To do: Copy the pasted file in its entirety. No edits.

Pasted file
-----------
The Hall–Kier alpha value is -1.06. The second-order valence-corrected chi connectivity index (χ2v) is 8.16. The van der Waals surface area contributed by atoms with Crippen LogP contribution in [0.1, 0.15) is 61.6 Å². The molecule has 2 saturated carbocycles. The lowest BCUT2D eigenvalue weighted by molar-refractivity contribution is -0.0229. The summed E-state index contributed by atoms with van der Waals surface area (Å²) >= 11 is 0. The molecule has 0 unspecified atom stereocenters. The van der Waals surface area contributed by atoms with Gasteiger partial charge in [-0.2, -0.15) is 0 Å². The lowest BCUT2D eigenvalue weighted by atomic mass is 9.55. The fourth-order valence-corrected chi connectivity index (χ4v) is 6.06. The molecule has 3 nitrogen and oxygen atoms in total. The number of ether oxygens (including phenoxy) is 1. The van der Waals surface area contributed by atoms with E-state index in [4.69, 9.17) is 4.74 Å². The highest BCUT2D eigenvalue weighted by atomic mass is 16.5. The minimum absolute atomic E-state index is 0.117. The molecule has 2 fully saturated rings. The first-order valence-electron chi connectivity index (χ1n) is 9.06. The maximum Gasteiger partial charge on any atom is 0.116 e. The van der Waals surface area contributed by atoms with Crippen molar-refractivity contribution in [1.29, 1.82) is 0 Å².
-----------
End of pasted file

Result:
The Hall–Kier alpha value is -1.06. The second-order valence-corrected chi connectivity index (χ2v) is 8.16. The van der Waals surface area contributed by atoms with Crippen LogP contribution in [0.1, 0.15) is 61.6 Å². The molecule has 2 saturated carbocycles. The lowest BCUT2D eigenvalue weighted by molar-refractivity contribution is -0.0229. The summed E-state index contributed by atoms with van der Waals surface area (Å²) >= 11 is 0. The molecule has 0 unspecified atom stereocenters. The van der Waals surface area contributed by atoms with Gasteiger partial charge in [-0.2, -0.15) is 0 Å². The lowest BCUT2D eigenvalue weighted by atomic mass is 9.55. The fourth-order valence-corrected chi connectivity index (χ4v) is 6.06. The molecule has 3 nitrogen and oxygen atoms in total. The number of ether oxygens (including phenoxy) is 1. The van der Waals surface area contributed by atoms with E-state index in [4.69, 9.17) is 4.74 Å². The highest BCUT2D eigenvalue weighted by atomic mass is 16.5. The minimum absolute atomic E-state index is 0.117. The molecule has 2 fully saturated rings. The first-order valence-electron chi connectivity index (χ1n) is 9.06. The maximum Gasteiger partial charge on any atom is 0.116 e. The van der Waals surface area contributed by atoms with Crippen molar-refractivity contribution in [1.29, 1.82) is 0 Å².